A welder fabricates a steel structure at an iron works facility in Ottawa on Monday, March 5, 2018. The economy shed 7,200 positions in March after a pair of strong monthly gains that helped country still manage to close out its best quarter of job creation since late 2017. THE CANADIAN PRESS/Sean Kilpatrick

Canada posts job-market decline in March that follows big gains to start 2019

The March decline followed monthly increases of 66,800 net new jobs in January and 55,900 in February

The economy shed 7,200 positions in March after a pair of strong monthly gains to start the year that helped the country still manage to close out its best quarter of job creation since late 2017, Statistics Canada said Friday.

The agency’s latest labour force survey found the unemployment rate held firm last month at 5.8 per cent.

The March decline followed monthly increases of 66,800 net new jobs in January and 55,900 in February — which was the country’s best two-month start to a year since 1981.

The employment increase over the first three months of 2019 was the strongest quarter since the final months of 2017.

“The party had to end at some point, since Canadian jobs data had outrun other signposts of economic growth so dramatically, making the small retreat in employment in March not much of a surprise,” CIBC chief economist Avery Shenfeld said in a research note.

Any prolonged stretch of significant job declines would be a concern for Canada, where employment has been one of the few consistent positives in an economy that has shown signs of slowing down in recent months.

Compared with a year earlier, the March report showed that Canada added 331,600 jobs for an increase of 1.8 per cent.

A loss of 6,400 full-time jobs made up the bulk of last month’s decrease, Statistics Canada said.

The number of employee positions in the private sector fell by 17,300 last month, while public-employee jobs increased by 4,200 and self-employed occupations rose by 6,000.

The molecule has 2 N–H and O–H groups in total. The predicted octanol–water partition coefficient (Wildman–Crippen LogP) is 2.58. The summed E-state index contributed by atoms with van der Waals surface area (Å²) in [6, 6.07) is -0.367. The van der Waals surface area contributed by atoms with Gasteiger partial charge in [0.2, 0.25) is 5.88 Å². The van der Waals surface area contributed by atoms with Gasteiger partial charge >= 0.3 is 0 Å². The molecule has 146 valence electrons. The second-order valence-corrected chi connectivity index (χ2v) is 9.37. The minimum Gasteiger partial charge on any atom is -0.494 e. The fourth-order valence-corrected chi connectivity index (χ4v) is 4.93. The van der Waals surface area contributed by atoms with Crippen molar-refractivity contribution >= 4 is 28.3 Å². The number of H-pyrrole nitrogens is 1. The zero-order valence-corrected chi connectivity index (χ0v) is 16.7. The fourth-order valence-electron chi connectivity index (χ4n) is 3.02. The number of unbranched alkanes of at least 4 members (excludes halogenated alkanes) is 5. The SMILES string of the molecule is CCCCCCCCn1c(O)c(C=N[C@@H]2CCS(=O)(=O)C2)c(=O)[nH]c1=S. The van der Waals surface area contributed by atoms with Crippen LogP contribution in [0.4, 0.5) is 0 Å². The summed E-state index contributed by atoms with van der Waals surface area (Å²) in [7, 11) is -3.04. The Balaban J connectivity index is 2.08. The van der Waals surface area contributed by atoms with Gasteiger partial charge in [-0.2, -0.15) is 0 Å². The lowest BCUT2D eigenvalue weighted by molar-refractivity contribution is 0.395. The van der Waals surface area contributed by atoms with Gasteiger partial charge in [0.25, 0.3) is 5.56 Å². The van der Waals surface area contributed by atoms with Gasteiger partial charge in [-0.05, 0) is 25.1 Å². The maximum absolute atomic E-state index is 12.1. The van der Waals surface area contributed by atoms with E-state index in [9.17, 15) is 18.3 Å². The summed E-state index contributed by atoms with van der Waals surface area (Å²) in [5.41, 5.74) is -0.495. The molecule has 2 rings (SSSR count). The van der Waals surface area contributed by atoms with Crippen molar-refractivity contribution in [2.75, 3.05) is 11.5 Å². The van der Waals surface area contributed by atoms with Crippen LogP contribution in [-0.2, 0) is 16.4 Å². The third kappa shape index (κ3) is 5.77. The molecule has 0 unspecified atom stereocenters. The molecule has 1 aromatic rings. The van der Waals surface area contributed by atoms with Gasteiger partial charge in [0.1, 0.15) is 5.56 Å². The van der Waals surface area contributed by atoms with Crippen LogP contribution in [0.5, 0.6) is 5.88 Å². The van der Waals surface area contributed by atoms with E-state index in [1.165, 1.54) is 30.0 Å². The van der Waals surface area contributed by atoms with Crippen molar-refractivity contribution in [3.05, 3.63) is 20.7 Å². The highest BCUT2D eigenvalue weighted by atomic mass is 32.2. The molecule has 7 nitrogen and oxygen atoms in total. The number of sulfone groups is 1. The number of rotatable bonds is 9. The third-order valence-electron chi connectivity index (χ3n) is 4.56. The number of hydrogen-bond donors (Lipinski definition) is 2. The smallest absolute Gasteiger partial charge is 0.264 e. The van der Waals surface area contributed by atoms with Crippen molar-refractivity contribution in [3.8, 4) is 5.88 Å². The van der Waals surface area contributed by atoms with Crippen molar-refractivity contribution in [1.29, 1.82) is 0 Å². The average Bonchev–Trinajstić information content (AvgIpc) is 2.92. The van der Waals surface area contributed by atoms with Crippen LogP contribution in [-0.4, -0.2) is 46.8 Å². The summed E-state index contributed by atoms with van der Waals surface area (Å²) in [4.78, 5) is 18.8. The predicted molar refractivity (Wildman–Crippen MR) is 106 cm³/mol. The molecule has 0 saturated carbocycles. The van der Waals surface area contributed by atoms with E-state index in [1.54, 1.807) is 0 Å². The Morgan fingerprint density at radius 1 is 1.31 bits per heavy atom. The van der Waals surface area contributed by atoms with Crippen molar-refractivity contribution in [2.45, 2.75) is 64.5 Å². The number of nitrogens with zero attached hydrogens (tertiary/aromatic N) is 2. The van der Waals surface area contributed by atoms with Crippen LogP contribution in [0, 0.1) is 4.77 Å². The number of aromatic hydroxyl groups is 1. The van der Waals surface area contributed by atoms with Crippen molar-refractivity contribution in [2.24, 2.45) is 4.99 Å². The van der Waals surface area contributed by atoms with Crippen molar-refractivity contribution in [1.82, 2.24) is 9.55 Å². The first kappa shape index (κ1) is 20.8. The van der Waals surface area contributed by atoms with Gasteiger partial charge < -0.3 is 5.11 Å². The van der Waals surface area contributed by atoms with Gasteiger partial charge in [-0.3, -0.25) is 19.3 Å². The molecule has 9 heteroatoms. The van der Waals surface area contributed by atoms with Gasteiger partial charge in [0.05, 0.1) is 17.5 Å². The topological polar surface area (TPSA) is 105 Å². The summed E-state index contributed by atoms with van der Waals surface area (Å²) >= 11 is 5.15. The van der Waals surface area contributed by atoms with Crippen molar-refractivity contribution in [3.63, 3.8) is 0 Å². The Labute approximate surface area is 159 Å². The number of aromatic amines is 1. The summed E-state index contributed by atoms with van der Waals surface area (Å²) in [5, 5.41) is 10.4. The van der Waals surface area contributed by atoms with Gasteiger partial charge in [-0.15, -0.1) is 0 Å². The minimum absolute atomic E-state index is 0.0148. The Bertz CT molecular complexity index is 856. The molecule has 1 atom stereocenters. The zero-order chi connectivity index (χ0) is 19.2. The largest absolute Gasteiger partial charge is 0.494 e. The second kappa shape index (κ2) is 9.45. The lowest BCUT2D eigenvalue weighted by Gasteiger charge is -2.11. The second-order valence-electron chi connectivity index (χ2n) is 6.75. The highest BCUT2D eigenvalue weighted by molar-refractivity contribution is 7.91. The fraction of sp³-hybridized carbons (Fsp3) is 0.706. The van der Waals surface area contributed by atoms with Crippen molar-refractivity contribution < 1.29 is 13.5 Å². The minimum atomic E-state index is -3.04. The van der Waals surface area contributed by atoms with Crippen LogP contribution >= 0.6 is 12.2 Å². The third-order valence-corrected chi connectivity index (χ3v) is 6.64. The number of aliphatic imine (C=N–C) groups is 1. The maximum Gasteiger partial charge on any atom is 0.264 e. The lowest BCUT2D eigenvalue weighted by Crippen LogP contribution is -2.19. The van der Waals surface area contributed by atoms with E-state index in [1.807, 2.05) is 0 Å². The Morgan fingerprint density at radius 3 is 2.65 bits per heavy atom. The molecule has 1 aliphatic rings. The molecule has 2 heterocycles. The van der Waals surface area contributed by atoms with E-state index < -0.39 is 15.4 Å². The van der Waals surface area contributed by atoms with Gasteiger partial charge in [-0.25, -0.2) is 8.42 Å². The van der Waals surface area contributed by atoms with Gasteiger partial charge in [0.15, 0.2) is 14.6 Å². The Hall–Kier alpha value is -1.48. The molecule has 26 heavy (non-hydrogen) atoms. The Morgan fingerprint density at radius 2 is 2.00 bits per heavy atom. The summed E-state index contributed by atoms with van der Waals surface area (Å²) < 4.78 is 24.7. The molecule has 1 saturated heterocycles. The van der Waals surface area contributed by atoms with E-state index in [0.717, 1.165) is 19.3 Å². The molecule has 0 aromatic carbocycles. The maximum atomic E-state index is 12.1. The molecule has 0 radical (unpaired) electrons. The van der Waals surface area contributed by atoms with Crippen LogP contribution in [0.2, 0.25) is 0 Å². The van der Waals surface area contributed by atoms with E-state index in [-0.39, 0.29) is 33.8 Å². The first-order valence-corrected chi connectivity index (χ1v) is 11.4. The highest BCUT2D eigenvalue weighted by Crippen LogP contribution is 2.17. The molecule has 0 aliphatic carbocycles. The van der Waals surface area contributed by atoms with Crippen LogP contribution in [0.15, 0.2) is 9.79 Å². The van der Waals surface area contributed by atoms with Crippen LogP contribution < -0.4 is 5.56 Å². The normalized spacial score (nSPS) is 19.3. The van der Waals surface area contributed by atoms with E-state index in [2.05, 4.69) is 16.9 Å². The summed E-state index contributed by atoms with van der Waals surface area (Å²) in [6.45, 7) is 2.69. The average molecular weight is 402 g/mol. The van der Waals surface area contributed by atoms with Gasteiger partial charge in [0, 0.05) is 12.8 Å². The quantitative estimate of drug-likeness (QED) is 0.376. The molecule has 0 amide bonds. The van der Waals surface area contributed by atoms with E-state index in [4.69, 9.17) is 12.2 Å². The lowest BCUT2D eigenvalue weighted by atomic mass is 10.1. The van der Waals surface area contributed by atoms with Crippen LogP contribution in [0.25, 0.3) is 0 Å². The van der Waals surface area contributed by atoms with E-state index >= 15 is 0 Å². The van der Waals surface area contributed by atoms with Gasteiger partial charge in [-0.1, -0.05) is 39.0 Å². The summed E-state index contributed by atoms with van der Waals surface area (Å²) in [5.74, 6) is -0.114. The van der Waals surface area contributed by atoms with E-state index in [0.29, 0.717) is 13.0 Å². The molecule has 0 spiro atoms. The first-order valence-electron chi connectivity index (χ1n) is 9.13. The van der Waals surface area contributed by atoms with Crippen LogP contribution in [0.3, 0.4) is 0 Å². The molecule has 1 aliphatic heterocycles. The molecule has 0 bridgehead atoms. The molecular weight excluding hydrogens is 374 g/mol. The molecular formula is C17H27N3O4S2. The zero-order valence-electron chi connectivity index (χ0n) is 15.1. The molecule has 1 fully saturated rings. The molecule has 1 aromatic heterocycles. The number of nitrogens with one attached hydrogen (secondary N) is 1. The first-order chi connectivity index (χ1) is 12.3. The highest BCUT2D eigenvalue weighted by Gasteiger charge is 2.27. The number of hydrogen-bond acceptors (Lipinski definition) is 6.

Employment for women in the core working age group of 25 to 54 saw a decrease of 47,600 for its biggest month-to-month decline since the start of the data series in 1976.

Year-over-year average hourly wage growth for all employees in March was 2.4 per cent, which was up from February’s reading of 2.3 per cent. For permanent employees, wage growth was 2.3 per cent, an increase from the previous reading of 2.25 per cent.

Many experts had expected the surprise job-creation surge at the start of the year to lose momentum. The average economist estimate had predicted a gain of 1,000 jobs, according to a poll by Thomson Reuters Eikon.

Andy Blatchford, The Canadian Press


Like us on Facebook and follow us on Twitter.

Just Posted

Nelson’s Ryan Lewis wins main event at Fight Night 7

Lewis earned a split decision against Victoria’s Donny Cornelius

Warning issued after several overdoses in Castlegar

Interior Health says the overdoses appear to be the result of cocaine contaminated with fentanyl.

Leafs win seventh straight game

Nelson held off Golden 7-5

Green and NDP candidates talk strategic voting at Nelson public meeting

Wayne Stetski and Abra Brynne traded ideas but made no concessions for this election

Shawn Campbell scores 4 as Leafs beat Rebels 5-3

Campbell now has seven goals in just four games this season

ELECTION 2019: It’s so close, it could come down to who turns out to vote

Black Press Media’s polling analyst on the origins of predictive seat modelling in Canada

Jack’s Devils beat Quinn’s Canucks 1-0 in NHL brother battle

New Jersey youngster scores first career goal against Vancouver

Two charged after owner’s wild ride through Kamloops in his stolen truck

Crystal Rae Dorrington, 37, and Derrick Ronald Pearson, 32, facing multiple charges

Judge orders credit union’s bank records for Kelowna social worker facing theft allegations

The man is accused of negligence, breach of contract, fraud and a conspiracy with Interior Savings

Leaders pour it on with rallies, boosts for candidates as campaign reaches peak

The federal election campaign has reached a crescendo

Allegations of racism lead to ministry investigation at Vancouver private school

St. George’s School was contacted over what the school describes as ‘deeply offensive behaviour online’

Not a political question: Thunberg calls for climate action in Alberta

Edmonton police estimated the size of the crowd at about 4,000

Zantac, the over-the-counter heartburn drug, pulled in Canada, U.S.

Health Canada also investigates possible carcinogen in some ranitidine drugs

B.C. public safety minister says cannabis edibles not in stores til January

Mike Farnworth says he wants regional issues considered when it comes to licensing

Most Read